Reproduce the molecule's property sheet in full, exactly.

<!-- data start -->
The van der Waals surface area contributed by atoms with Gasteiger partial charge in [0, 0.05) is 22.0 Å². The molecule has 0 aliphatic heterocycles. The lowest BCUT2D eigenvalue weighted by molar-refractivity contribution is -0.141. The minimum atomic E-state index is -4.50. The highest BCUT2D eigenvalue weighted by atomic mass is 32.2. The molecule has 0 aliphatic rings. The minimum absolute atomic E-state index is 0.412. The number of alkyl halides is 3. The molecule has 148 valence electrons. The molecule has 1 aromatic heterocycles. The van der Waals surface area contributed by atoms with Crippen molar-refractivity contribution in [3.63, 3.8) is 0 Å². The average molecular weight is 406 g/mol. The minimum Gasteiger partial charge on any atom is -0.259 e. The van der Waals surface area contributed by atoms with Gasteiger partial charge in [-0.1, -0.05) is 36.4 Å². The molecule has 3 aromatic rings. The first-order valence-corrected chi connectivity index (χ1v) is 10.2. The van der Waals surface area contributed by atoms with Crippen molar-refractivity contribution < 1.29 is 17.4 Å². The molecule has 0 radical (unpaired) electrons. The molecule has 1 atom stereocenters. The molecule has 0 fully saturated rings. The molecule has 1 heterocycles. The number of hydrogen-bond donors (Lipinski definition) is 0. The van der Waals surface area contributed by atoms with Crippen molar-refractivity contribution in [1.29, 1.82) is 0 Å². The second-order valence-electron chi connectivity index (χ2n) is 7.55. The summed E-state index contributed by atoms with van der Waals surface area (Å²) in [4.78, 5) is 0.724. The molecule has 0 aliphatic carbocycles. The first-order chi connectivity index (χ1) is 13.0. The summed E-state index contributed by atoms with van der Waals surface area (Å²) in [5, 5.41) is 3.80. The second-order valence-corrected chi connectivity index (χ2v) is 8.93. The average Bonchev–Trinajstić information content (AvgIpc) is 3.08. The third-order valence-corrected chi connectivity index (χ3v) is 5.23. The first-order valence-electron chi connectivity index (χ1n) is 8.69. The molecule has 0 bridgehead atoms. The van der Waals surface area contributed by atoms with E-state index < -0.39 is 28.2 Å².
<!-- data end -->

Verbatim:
The van der Waals surface area contributed by atoms with Gasteiger partial charge in [0, 0.05) is 22.0 Å². The molecule has 0 aliphatic heterocycles. The lowest BCUT2D eigenvalue weighted by molar-refractivity contribution is -0.141. The minimum atomic E-state index is -4.50. The highest BCUT2D eigenvalue weighted by atomic mass is 32.2. The molecule has 0 aliphatic rings. The minimum absolute atomic E-state index is 0.412. The number of alkyl halides is 3. The molecule has 148 valence electrons. The molecule has 1 aromatic heterocycles. The van der Waals surface area contributed by atoms with Crippen molar-refractivity contribution in [3.63, 3.8) is 0 Å². The average molecular weight is 406 g/mol. The minimum Gasteiger partial charge on any atom is -0.259 e. The van der Waals surface area contributed by atoms with Gasteiger partial charge in [-0.1, -0.05) is 36.4 Å². The molecule has 3 aromatic rings. The first-order valence-corrected chi connectivity index (χ1v) is 10.2. The van der Waals surface area contributed by atoms with Crippen molar-refractivity contribution < 1.29 is 17.4 Å². The molecule has 0 radical (unpaired) electrons. The molecule has 1 atom stereocenters. The molecule has 0 fully saturated rings. The molecule has 1 heterocycles. The number of hydrogen-bond donors (Lipinski definition) is 0. The van der Waals surface area contributed by atoms with Crippen molar-refractivity contribution in [1.29, 1.82) is 0 Å². The second-order valence-electron chi connectivity index (χ2n) is 7.55. The summed E-state index contributed by atoms with van der Waals surface area (Å²) in [4.78, 5) is 0.724. The molecule has 0 aliphatic carbocycles. The first-order chi connectivity index (χ1) is 13.0. The summed E-state index contributed by atoms with van der Waals surface area (Å²) in [5, 5.41) is 3.80. The second-order valence-corrected chi connectivity index (χ2v) is 8.93. The average Bonchev–Trinajstić information content (AvgIpc) is 3.08. The third-order valence-corrected chi connectivity index (χ3v) is 5.23. The first-order valence-electron chi connectivity index (χ1n) is 8.69. The molecule has 0 bridgehead atoms. The van der Waals surface area contributed by atoms with E-state index < -0.39 is 28.2 Å².